In this series of articles, medical students and doctors from across the UK share their journey into medicine. Emmaline is a junior doctor living and working in London; she graduated from University College Dublin School of Medicine and Medical Sciences
I’ve had quite a non-traditional route into and through medicine compared to many of my peers working in the UK. I am a dual US-British citizen, and was born and raised in the United States to my English father and Chinese mother. I always knew that I wanted it to be something related to science, but also that my first love had always been the humanities and literature.
In the States, medicine only exists as a post-graduate degree, so I had the luxury of not needing to know exactly what I wanted to do when I entered university.
I started my university career at Carleton College in Northfield, MN with the intention of majoring in biology, and that quickly translated into being a pre-medical student.
Medicine had a place for both the scientific wonder that drew me to biology, and the human insight that drew me to literature. Every patient has his own story, molded by unique experiences, culture, and upbringing. Although straightforward facts, numbers, and test results play a vital and fascinating role in treatment, patients’ illnesses must also be examined in the context of their stories.
Medicine, therefore, was a perfect culmination everything I loved. Carleton, as a liberal arts school, was the perfect place for me to explore and expand upon all my varied interests.
I spent a lot of time as a pre-medical student volunteering both at the local hospital and with a local organisation that worked with adults with development disabilities. I also became certified as an emergency medical technician (EMT) over one of my summer breaks, and volunteered for the American Red Cross. I was a board member of the Minority Student Pre-health Coalition. I also organised shadowing opportunities with physicians, sending my CV to Carleton alumni who were working as doctors and asking if they’d be willing to allow me to spend a day or two with them.
Medical school is a massive commitment of time, money, and yourself. I felt it was important that I knew exactly what I was getting myself into, and that I would have experiences to talk about at interviews.
After graduating from Carleton, I took a gap year while I was working on medical school applications and took the MCAT, the medical school admission exam in the States. During that gap year, I worked as a Certified Nurse Aide (CNA) – the equivalent of an HCA – in a health and rehabilitation facility. The patients there were a mixture of post-op rehabilitation, long-term care, and palliative care. I worked the night shift for an entire year, and my experiences working in the US healthcare system added to a sense of unease I’d been feeling for a while. Healthcare reform came up frequently at my medical school interviews, as this was the year when Obamacare was one of the biggest news stories.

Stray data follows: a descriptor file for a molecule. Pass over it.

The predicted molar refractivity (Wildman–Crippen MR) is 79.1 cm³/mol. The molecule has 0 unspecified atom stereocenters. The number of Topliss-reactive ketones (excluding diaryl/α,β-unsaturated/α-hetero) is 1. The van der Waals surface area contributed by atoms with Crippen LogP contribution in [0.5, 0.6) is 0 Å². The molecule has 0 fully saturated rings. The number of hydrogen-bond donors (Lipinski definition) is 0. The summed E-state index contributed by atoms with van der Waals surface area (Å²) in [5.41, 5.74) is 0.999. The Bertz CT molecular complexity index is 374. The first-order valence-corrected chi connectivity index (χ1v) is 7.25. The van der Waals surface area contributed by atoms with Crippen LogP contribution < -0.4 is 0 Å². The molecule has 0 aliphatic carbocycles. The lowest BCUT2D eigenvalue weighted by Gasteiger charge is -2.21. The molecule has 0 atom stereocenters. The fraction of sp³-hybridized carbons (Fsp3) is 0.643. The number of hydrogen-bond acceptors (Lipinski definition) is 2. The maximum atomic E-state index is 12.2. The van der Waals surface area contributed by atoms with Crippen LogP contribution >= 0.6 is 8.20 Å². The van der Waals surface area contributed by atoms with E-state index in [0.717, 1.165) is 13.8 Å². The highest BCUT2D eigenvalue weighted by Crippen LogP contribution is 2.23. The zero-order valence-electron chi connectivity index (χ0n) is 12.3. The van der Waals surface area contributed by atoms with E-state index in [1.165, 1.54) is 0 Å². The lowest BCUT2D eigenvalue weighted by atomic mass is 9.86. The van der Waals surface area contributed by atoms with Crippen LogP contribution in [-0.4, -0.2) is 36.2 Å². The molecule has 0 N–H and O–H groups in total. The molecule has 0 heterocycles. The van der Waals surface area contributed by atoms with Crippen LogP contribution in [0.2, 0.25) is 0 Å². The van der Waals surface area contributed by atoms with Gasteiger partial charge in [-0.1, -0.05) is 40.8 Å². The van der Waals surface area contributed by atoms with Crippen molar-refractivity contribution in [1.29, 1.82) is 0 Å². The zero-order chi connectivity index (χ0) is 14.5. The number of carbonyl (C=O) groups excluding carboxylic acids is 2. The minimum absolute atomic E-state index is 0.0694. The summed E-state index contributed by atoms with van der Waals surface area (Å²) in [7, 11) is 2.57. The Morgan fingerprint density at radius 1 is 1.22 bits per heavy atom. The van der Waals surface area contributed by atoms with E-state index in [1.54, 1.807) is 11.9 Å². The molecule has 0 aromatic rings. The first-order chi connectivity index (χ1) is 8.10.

At the end of the day I knew that I didn’t particularly like the US healthcare system – the most expensive in the world, where access and quality of care depended on ability to pay.
I’d lived in the UK when I was a girl, and I’d always thought about going back to live there again in adulthood. I had an offer of medicine in a school in New York, but when I received an offer from an Irish medical school I started seriously considering making a transition to Europe. The more I thought about my future and what kind of healthcare system I wanted to work in, the more the move seemed like the right fit for me.
I spent four wonderful years in Dublin. I graduated from University College Dublin, and applied to complete the Foundation Programme in the UK. I spent my first years of training in London. The transition from medical student to qualified doctor is a massive one.
If I could give myself some advice looking back at those first two years as a doctor, I think my biggest mistake was allowing myself to drop most of my hobbies and the things I loved.
My life became working, staying late every day, and going home and sleeping. I’d picked up yoga in medical school and found it such a healthy outlet for me, but then became “too busy and stressed” when I was working as a junior doctor to keep up consistent practice. Same with cooking, reading, writing, dancing – all too easy to neglect because I was exhausted.
Physician burnout is something that is discussed a lot these days, and it’s a very real problem. Doctors can be notoriously bad at self-care, and it took me a year out in academia and research to recharge again.
We all come to medicine as something we love and are passionate about. But you have to have a life outside of and separate to the job. And you have to somehow do this despite all the pressures, demands, and strains this job will constantly place on you to consume all of your time and attention.
I’ve never regretted my decision to make the transition to this side of the world. I love working for the NHS, and am immensely proud to be an NHS doctor.
Junior Doctor & Graduate from Dublin Medical School